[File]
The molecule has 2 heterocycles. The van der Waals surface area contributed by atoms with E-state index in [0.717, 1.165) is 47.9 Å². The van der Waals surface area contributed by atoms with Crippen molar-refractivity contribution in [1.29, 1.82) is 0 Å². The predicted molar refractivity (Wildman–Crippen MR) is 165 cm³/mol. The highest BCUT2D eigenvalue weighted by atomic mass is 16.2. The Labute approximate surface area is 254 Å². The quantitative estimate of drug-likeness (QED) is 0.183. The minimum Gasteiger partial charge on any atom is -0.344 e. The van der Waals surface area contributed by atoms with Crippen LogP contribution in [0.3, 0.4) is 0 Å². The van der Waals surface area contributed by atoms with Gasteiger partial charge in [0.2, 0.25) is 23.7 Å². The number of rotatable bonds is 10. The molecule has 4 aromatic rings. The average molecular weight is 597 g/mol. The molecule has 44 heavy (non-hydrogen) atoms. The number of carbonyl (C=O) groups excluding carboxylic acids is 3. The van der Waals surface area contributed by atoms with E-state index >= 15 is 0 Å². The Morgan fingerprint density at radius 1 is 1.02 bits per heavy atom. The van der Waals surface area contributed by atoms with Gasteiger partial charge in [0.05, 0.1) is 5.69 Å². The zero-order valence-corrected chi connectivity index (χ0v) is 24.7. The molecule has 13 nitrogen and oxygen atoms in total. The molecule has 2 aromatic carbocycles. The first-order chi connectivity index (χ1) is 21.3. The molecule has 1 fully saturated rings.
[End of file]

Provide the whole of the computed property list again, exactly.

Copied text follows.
The molecule has 2 heterocycles. The van der Waals surface area contributed by atoms with E-state index in [0.717, 1.165) is 47.9 Å². The van der Waals surface area contributed by atoms with Crippen molar-refractivity contribution in [1.29, 1.82) is 0 Å². The predicted molar refractivity (Wildman–Crippen MR) is 165 cm³/mol. The highest BCUT2D eigenvalue weighted by atomic mass is 16.2. The Labute approximate surface area is 254 Å². The quantitative estimate of drug-likeness (QED) is 0.183. The minimum Gasteiger partial charge on any atom is -0.344 e. The van der Waals surface area contributed by atoms with Crippen LogP contribution in [0.3, 0.4) is 0 Å². The van der Waals surface area contributed by atoms with Gasteiger partial charge in [0.2, 0.25) is 23.7 Å². The number of rotatable bonds is 10. The molecule has 4 aromatic rings. The average molecular weight is 597 g/mol. The molecule has 44 heavy (non-hydrogen) atoms. The number of carbonyl (C=O) groups excluding carboxylic acids is 3. The van der Waals surface area contributed by atoms with E-state index >= 15 is 0 Å². The Morgan fingerprint density at radius 1 is 1.02 bits per heavy atom. The van der Waals surface area contributed by atoms with Gasteiger partial charge in [0.05, 0.1) is 5.69 Å². The zero-order valence-corrected chi connectivity index (χ0v) is 24.7. The molecule has 13 nitrogen and oxygen atoms in total. The molecule has 2 aromatic carbocycles. The first-order chi connectivity index (χ1) is 21.3. The molecule has 1 fully saturated rings.